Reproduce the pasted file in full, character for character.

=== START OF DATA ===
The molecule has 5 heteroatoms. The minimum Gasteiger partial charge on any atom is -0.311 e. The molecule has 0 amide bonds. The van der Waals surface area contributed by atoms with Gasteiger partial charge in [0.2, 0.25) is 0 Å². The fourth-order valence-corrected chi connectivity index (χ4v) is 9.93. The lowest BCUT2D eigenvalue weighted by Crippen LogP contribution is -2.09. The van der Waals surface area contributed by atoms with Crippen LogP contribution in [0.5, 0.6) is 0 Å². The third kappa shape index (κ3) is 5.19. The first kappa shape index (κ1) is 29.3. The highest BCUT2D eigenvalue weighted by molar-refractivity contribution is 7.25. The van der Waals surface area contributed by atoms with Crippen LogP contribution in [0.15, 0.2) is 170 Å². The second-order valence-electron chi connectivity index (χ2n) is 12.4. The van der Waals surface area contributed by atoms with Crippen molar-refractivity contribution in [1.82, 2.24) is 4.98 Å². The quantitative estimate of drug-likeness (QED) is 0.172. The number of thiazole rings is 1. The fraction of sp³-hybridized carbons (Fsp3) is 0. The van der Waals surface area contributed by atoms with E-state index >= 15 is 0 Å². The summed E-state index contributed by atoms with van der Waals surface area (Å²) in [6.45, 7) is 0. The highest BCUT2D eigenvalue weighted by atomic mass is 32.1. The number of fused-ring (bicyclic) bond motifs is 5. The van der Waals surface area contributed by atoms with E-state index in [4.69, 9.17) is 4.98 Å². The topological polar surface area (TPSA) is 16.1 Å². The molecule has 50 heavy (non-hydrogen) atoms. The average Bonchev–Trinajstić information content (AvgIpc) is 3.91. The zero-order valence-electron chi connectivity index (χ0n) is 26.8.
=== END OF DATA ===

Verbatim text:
The molecule has 5 heteroatoms. The minimum Gasteiger partial charge on any atom is -0.311 e. The molecule has 0 amide bonds. The van der Waals surface area contributed by atoms with Gasteiger partial charge in [0.2, 0.25) is 0 Å². The fourth-order valence-corrected chi connectivity index (χ4v) is 9.93. The lowest BCUT2D eigenvalue weighted by Crippen LogP contribution is -2.09. The van der Waals surface area contributed by atoms with Crippen LogP contribution in [0.5, 0.6) is 0 Å². The third kappa shape index (κ3) is 5.19. The first kappa shape index (κ1) is 29.3. The highest BCUT2D eigenvalue weighted by molar-refractivity contribution is 7.25. The van der Waals surface area contributed by atoms with Crippen LogP contribution in [0.15, 0.2) is 170 Å². The second-order valence-electron chi connectivity index (χ2n) is 12.4. The van der Waals surface area contributed by atoms with Crippen molar-refractivity contribution in [1.82, 2.24) is 4.98 Å². The quantitative estimate of drug-likeness (QED) is 0.172. The number of thiazole rings is 1. The fraction of sp³-hybridized carbons (Fsp3) is 0. The van der Waals surface area contributed by atoms with E-state index >= 15 is 0 Å². The summed E-state index contributed by atoms with van der Waals surface area (Å²) in [6.45, 7) is 0. The highest BCUT2D eigenvalue weighted by atomic mass is 32.1. The number of fused-ring (bicyclic) bond motifs is 5. The van der Waals surface area contributed by atoms with E-state index in [4.69, 9.17) is 4.98 Å². The topological polar surface area (TPSA) is 16.1 Å². The molecule has 50 heavy (non-hydrogen) atoms. The average Bonchev–Trinajstić information content (AvgIpc) is 3.91. The zero-order valence-electron chi connectivity index (χ0n) is 26.8.